Now higher-level conversations are expected. But inside both countries, huge interests are at work worrying about the implications of pursuing the “architecture” Mr. Obama has in mind.
China’s state-owned industries have benefited tremendously from cybertheft, which enabled what Gen. Keith B. Alexander, the former head of the N.S.A., frequently called “the greatest transfer of wealth in human history.” The People’s Liberation Army has no interest in dismantling the powerful cyberunits it has used — not only for theft but also for espionage — around the world.
And while American officials rarely discuss it, even while off the record, the idea of placing too many limits on America’s offensive cyberpower sends a shiver through the Pentagon and its new United States Cyber Command. They believe the American-led attack on Iran’s nuclear infrastructure is critical to forcing it to the bargaining table.
Just like the Cold War generals who thought that overwhelming numbers and high precision were crucial to nuclear deterrence, the architects of America’s new push into cyberweapons say they must be free to get inside networks around the world to see cyberattacks amassing, create “battle maps” to help plan how to operate in time of conflict and conduct attacks if ordered by the president. Both Americans and the Chinese know from disclosures by Edward J. Snowden that China is a major target for American espionage. Yet so far these issues are still off the table. The People’s Liberation Army has declined to get into a military-to-military dialogue with the United States. Some looked at the specifics announced on Friday and found them wanting.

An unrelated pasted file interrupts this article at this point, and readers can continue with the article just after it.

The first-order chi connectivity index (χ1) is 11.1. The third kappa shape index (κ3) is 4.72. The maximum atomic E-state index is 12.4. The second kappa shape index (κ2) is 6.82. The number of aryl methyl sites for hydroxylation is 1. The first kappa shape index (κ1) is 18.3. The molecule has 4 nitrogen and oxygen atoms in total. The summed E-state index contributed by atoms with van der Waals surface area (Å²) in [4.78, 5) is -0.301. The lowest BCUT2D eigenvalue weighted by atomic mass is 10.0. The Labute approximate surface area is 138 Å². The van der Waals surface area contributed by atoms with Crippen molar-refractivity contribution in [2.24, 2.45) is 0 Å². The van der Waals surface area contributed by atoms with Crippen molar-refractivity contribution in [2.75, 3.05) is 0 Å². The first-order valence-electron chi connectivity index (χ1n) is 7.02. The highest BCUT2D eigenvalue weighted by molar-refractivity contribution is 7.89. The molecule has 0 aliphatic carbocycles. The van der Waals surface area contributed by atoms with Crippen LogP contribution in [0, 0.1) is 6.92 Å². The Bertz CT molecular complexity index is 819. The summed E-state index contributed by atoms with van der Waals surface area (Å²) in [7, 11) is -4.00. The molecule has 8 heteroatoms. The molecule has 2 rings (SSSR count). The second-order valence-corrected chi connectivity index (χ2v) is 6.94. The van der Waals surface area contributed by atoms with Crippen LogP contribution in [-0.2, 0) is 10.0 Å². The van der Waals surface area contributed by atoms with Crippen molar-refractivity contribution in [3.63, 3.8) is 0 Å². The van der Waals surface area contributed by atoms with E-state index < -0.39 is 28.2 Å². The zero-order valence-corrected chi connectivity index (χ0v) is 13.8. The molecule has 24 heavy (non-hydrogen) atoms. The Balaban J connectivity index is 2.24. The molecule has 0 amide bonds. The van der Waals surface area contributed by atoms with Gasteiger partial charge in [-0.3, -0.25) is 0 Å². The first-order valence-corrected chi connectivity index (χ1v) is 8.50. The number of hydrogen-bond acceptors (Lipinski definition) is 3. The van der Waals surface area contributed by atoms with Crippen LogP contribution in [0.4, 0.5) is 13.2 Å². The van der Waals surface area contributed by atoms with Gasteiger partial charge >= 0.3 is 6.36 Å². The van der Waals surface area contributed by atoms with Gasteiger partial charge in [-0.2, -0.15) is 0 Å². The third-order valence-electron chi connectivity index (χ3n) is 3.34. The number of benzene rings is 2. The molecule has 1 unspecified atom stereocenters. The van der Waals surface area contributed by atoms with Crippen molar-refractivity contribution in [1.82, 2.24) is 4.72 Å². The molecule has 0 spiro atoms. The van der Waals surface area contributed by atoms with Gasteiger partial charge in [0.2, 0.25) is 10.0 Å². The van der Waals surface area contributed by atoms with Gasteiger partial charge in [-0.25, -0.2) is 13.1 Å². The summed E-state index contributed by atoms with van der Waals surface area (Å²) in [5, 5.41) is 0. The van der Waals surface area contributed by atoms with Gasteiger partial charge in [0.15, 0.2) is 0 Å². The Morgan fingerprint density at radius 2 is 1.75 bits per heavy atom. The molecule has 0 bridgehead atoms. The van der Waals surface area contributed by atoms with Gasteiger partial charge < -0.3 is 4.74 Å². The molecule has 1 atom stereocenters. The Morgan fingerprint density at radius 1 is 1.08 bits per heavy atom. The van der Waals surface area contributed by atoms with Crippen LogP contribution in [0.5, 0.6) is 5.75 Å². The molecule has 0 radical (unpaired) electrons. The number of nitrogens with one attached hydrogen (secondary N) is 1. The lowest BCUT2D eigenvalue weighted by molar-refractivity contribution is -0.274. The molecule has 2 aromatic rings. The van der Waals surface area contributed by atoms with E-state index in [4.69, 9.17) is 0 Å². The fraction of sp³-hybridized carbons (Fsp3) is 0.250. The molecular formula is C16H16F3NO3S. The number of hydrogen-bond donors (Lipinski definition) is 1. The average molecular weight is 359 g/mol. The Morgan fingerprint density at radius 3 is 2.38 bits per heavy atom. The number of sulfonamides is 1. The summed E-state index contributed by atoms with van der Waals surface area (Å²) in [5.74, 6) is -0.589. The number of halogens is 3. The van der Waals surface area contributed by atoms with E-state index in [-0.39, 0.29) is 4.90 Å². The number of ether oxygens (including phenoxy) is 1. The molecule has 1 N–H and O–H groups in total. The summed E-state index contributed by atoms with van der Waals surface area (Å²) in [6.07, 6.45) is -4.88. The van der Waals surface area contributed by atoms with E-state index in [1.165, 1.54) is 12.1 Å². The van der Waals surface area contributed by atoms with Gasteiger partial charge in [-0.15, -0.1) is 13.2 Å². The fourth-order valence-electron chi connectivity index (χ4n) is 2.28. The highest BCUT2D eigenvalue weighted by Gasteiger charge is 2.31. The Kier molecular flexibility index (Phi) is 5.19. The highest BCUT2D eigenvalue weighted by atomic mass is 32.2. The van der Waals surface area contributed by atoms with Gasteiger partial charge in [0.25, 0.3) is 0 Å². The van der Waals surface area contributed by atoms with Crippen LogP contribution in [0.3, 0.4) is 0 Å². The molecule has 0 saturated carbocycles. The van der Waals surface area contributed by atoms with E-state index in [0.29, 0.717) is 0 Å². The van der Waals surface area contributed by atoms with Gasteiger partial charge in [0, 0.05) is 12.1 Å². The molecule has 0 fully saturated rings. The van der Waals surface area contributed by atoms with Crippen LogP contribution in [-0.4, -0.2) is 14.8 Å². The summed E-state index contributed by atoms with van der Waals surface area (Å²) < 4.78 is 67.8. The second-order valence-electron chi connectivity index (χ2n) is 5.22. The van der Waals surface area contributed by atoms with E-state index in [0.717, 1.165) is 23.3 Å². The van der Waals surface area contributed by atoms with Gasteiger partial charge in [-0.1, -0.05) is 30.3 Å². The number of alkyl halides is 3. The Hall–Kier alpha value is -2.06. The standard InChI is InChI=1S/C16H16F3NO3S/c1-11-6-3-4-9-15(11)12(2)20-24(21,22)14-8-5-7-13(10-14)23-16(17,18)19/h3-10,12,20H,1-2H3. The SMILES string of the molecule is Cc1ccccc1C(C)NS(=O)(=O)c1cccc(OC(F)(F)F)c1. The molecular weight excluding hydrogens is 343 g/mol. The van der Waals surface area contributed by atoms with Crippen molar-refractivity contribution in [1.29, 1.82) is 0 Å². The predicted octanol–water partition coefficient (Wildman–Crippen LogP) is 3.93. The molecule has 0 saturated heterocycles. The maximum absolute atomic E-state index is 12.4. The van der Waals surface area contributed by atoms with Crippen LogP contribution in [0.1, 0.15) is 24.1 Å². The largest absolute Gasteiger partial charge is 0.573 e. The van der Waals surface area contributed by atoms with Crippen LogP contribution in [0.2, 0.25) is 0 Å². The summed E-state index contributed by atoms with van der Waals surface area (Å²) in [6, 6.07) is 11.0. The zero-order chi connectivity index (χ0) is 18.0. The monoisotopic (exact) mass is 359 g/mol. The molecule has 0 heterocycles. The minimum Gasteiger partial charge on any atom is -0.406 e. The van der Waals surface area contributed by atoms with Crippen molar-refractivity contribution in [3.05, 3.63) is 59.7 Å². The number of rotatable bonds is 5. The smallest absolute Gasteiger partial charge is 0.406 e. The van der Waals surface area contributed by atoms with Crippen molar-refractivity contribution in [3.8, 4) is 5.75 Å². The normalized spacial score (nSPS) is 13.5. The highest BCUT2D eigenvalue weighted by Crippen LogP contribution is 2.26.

Fred H. Cate of Indiana University, who has engaged in talks with many countries about norms of behavior in cyberspace, said he had expected at least “agreement on some basic principles to help guide future talks. Instead we got agreement with a U.N. document.”
Even that had not been assured a few weeks earlier. When Susan E. Rice, the national security adviser, went to Beijing at the end of August, many of the country’s senior leaders did not know about commitments the Chinese government had already made in the obscure United Nations forum of cybersecurity experts.
So many in the administration still wonder how energetic the Chinese will be in tracking down hackers who, in many cases, may be working for branches of the government or state-owned enterprises. For that reason Mr. Obama warned that he may still “impose sanctions on individuals or entities where we have proof that they’ve gone after U.S. companies or U.S. persons.”
This suggests that the two countries are still in the beginning phase of a confrontation in cyberspace that will stretch into the next presidency and likely many beyond. But Mr. Obama noted during his news conference that “the rules in this area are not well developed.” His goal, he said, was to create “a template whereby countries know what the rules are.”
In cyberspace, the barriers to developing the weapons are far lower than they are in the nuclear arena. Mr. Obama has calculated that his best bet is to start somewhere, even if he is starting small.